Some Math For This Electronic Age

2 several hours long power outages in two days + 1 school cancellation = 0 work done in the last 48 hours. Which is bad when you are behind on things. It’s also messing with my sleep schedule. I was planning to write last night to make up for lost work time during the day when Athena was home, but then the power went out again and I ended up going to sleep at about 8:30 instead. Which a) makes me feel like I’m an old person (very young people also go to sleep early but I don’t get to pass as one of those) and b) means I wake up randomly at odd hours with a fuzzy brain suited only for writing inconsequential blog posts, like this.

Which is, I suspect, my cue to go back to sleep. I hope when I wake up that school will be schedules, and that the power will be on. We’ll have to see.

17 thoughts on “Some Math For This Electronic Age

  1. (I love the new look of your blog!)

    Sounds like where I live, on Bainbridge Island. Winter is really rather reliable for days-long power outages. Why we have above-ground power lines in an area full of old trees dying, I dunno.

    And though it doesn’t snow much, there’s quite a lot of snow days in the Pacific Northwest, because we’re a bunch of wusses and fools who don’t know how to shovel snow.

    G’night. And I love the new colors and the new header image….

  2. Dammit, Scalzi. I woke up fuzzy-brained to try to write; instead, go to check up on your inconsequential blog post, only to find out I’m an old person. Back to bed for me then.

    :::shuffling off:::

  3. You need an emergenct generator. Hell, with this post as evidence, you could probably even claim it as an expense on your taxes.

  4. And wait, there is yet another threat of white death looming for the great state of Ohio! That is if you live north and west of Rt. 71 and southeast of Rt 70 and west north of RT 745 and east west of RT 75, you could get anywhere from 3 to 5 to 10 inches of snow!!!!

    If you live anywhere else in the great state of Ohio, this system could be rain or sleet or freezing rain or, wait, SNOW!

    Yikes, these weather people drive me nuts! Go buy some bread and milk, or in my case beer and pretzels, and hope for the best! (Beer doesn’t spoil if you lose the electric!)

  5. What you need is a spare generator, maybe powered by bio-ethanol (and a still to provide the fuel!)… or one of those Toshiba mini-nukes. :)

  6. Yes, I’m a broken record broken record.

    Voltage inverter – cheaper than a generator, runs longer when connected to your car because of the bigger gas tank.

    I really dislike feeling like Cassandra. Don’t wait for the outages to become even more frequent to buy the inverter. If you wait until everyone realizes they need one the price will be up and the availability will be down.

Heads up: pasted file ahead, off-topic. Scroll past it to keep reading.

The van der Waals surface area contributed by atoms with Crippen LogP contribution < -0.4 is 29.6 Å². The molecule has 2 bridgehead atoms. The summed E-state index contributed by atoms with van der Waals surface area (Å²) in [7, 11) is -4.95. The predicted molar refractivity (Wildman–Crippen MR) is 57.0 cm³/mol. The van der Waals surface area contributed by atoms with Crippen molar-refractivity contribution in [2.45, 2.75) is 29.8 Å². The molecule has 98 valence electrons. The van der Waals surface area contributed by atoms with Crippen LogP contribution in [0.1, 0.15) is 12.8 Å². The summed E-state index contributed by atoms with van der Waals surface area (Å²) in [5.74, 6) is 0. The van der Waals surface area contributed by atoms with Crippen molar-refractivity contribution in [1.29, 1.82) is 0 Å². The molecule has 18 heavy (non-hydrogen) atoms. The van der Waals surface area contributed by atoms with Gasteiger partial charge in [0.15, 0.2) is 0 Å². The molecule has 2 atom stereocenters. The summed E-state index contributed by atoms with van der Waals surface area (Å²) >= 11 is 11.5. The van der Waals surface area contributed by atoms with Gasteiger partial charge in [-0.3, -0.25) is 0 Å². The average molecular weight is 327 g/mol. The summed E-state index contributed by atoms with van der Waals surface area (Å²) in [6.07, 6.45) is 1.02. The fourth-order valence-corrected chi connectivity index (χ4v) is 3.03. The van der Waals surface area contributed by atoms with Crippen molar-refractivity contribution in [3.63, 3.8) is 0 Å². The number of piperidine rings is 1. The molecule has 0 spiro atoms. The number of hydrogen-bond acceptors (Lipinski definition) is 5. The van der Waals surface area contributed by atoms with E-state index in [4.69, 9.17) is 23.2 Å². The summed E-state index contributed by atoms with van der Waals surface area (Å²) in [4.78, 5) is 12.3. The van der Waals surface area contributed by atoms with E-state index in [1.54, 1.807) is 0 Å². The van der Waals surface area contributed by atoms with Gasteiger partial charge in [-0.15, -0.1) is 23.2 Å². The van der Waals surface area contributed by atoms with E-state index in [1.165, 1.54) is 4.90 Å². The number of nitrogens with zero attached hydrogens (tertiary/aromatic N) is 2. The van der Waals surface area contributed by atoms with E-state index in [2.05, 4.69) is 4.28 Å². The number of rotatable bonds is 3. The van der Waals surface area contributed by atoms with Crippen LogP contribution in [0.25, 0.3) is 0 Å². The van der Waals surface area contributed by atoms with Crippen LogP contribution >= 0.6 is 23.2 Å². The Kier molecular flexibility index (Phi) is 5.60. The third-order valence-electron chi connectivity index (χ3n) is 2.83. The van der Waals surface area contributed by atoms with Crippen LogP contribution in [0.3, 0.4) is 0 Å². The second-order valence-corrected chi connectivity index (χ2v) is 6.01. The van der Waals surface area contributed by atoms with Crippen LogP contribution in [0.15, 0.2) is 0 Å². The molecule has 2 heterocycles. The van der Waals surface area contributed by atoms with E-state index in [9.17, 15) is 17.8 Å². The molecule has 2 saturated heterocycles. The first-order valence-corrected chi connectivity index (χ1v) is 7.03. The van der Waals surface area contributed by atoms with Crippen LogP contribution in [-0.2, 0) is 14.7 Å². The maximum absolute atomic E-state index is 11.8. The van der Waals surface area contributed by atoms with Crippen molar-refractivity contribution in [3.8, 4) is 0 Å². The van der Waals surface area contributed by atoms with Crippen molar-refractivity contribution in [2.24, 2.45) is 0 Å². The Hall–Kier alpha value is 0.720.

In the Fall if starting your car sounds like raaawr raaaw raaa do you wait to but the new battery until it is 20 below and Sears is out of them?

    I didn’t think so.

  7. So when Athena turns into a teenager (and you suddenly become way too lame to hang out with) we’ll expect your output to double.

  8. Tripp — yeah, and my 12kW automatic backup generator will outlast your car because it’s got a 500 gallon LP tank. Also, because it’s stationary, I don’t have to choose between power/heat/lights/AC and transportation. (grin) Though I’ll concede you probably have a huge edge on cost, I do like the lights back on in six seconds approach.

    Dr. Phil

  9. Dr. Phil,

    Good on ya. Sincerely. Being in town I do not have a propane tank. Well, I have the little tank for the grill but you know what I mean. Given your situation I would have done the same thing.

    Oh, and my power lines are all underground – so la di dah. (grin)

  10. Given where you live, you could step right off the grid with a windmill and some solar panels. And satellite internet connections are available and getting cheaper.
    I kinda like it when the power goes out. The silence is refreshing.

  11. Tripp-

    Don’t be too assured just because you’re in a neighborhood with buried lines. There’s more to the grid than the last mile or two, unless the wires run underground all the way to the generating station. It’s less common, but recall the ice storm of perhaps 10 years ago, in which most of Quebec, and many northern areas of the USA – was without power for many weeks. There were widely distributed photos of transmission line towers in piles on the ground from ice load. It pays to have some non-electric items on hand.

    Or, Chris has the right idea with a good homemade power system. The rub is that grid-tied systems are less expensive today, easier to get state-supported funding, and actually better for the environment because the grid acts as essentially a perfect storage device.

  12. As an employee of the power company that feeds Mr. Scalzi’s house (I think)…uh…our apologies…twasn’t snow that did the power in…twas ice!

    On an occasion or two you’ve wondered what “toy” to spend money on. Backup generator sounds like a good investment!

  13. Robrobb,